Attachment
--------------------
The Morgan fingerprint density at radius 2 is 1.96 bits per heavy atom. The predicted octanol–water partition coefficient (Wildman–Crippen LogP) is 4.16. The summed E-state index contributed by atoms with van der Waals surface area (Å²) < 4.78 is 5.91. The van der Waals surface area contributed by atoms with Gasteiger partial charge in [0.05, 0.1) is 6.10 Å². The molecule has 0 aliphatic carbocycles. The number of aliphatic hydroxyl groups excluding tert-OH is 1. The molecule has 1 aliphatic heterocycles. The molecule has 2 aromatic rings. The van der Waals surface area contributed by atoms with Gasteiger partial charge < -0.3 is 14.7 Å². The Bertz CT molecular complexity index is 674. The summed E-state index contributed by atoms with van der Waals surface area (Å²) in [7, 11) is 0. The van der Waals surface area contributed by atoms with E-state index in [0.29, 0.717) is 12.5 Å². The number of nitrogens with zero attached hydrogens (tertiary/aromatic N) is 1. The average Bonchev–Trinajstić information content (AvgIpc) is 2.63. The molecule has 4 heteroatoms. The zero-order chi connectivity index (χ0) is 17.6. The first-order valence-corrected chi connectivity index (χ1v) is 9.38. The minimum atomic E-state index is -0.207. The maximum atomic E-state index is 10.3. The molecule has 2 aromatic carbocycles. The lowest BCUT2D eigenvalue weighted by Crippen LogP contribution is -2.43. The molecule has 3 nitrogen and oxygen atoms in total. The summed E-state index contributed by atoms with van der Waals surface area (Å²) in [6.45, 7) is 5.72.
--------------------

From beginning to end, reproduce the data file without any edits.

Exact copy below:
The Morgan fingerprint density at radius 2 is 1.96 bits per heavy atom. The predicted octanol–water partition coefficient (Wildman–Crippen LogP) is 4.16. The summed E-state index contributed by atoms with van der Waals surface area (Å²) < 4.78 is 5.91. The van der Waals surface area contributed by atoms with Gasteiger partial charge in [0.05, 0.1) is 6.10 Å². The molecule has 0 aliphatic carbocycles. The number of aliphatic hydroxyl groups excluding tert-OH is 1. The molecule has 1 aliphatic heterocycles. The molecule has 2 aromatic rings. The van der Waals surface area contributed by atoms with Gasteiger partial charge < -0.3 is 14.7 Å². The Bertz CT molecular complexity index is 674. The summed E-state index contributed by atoms with van der Waals surface area (Å²) in [7, 11) is 0. The van der Waals surface area contributed by atoms with E-state index in [0.29, 0.717) is 12.5 Å². The number of nitrogens with zero attached hydrogens (tertiary/aromatic N) is 1. The average Bonchev–Trinajstić information content (AvgIpc) is 2.63. The molecule has 4 heteroatoms. The zero-order chi connectivity index (χ0) is 17.6. The first-order valence-corrected chi connectivity index (χ1v) is 9.38. The minimum atomic E-state index is -0.207. The maximum atomic E-state index is 10.3. The molecule has 2 aromatic carbocycles. The lowest BCUT2D eigenvalue weighted by Crippen LogP contribution is -2.43. The molecule has 3 nitrogen and oxygen atoms in total. The summed E-state index contributed by atoms with van der Waals surface area (Å²) in [6.45, 7) is 5.72.